John also wishes good health upon his dear friend and brother in Christ, which shows us that the concerns of Christian charity stretch not just to the spiritual affairs of men, but also to the condition of their bodies.  It is true that we must always keep the spiritual and eternal part of man uppermost in our minds, for regardless of our health at any particular time in life, it is certain that these earthly tabernacles must ultimately waste away and perish.  Nevertheless, the Lord would have us to take proper measures to ensure the health of our bodies, which are temples of the Holy Ghost, and it is certain that we are better equipped to serve Him when our bodies are in a fit and flourishing state.  It may be that Gaius had suffered from sickness for some time, which led John to ardently wish that his bodily health would prosper even as did his soul.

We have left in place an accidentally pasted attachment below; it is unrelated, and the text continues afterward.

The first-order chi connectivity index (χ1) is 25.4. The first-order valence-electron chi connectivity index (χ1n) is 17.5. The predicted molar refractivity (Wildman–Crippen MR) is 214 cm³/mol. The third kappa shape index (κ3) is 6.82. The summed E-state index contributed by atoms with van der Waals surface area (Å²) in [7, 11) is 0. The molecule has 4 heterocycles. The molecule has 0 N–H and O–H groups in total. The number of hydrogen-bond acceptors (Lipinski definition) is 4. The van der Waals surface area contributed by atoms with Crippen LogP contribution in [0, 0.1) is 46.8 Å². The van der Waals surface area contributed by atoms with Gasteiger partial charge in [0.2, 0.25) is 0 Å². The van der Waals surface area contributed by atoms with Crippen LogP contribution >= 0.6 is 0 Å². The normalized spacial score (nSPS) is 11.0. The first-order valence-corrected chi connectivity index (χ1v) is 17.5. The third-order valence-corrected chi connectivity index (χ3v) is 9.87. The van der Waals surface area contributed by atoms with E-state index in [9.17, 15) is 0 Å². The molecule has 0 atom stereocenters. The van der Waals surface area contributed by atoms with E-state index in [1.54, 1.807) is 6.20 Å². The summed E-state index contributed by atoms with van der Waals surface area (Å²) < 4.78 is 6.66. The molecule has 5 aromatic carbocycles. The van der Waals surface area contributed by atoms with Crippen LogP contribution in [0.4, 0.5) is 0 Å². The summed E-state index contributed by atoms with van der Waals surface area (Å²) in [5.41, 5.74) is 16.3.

I cannot omit here the use Charles Spurgeon made of this verse in preaching to men dead in trespasses and sins.  Preaching as usual to a congregation of thousands on a Sabbath morning, he wondered what a horrible sight would meet his eyes if of a sudden every person’s physical condition were to match his spiritual!  John could happily wish such a boon about faithful Gaius, for he had confidence in the state of that man’s soul.  But how many others are there who have insinuated themselves into the churches, who are yet dead in trespasses and sins!  Were Spurgeon’s strange transformation to take place, I cannot but wonder how many putrefying corpses would occupy the pews in American churches of a Sunday morning.  We ought to take care that it be not so with us.  This we should do by first taking heed to our spiritual health, and then we may wish and work with the means God makes available to make the health of our bodies match that of our souls.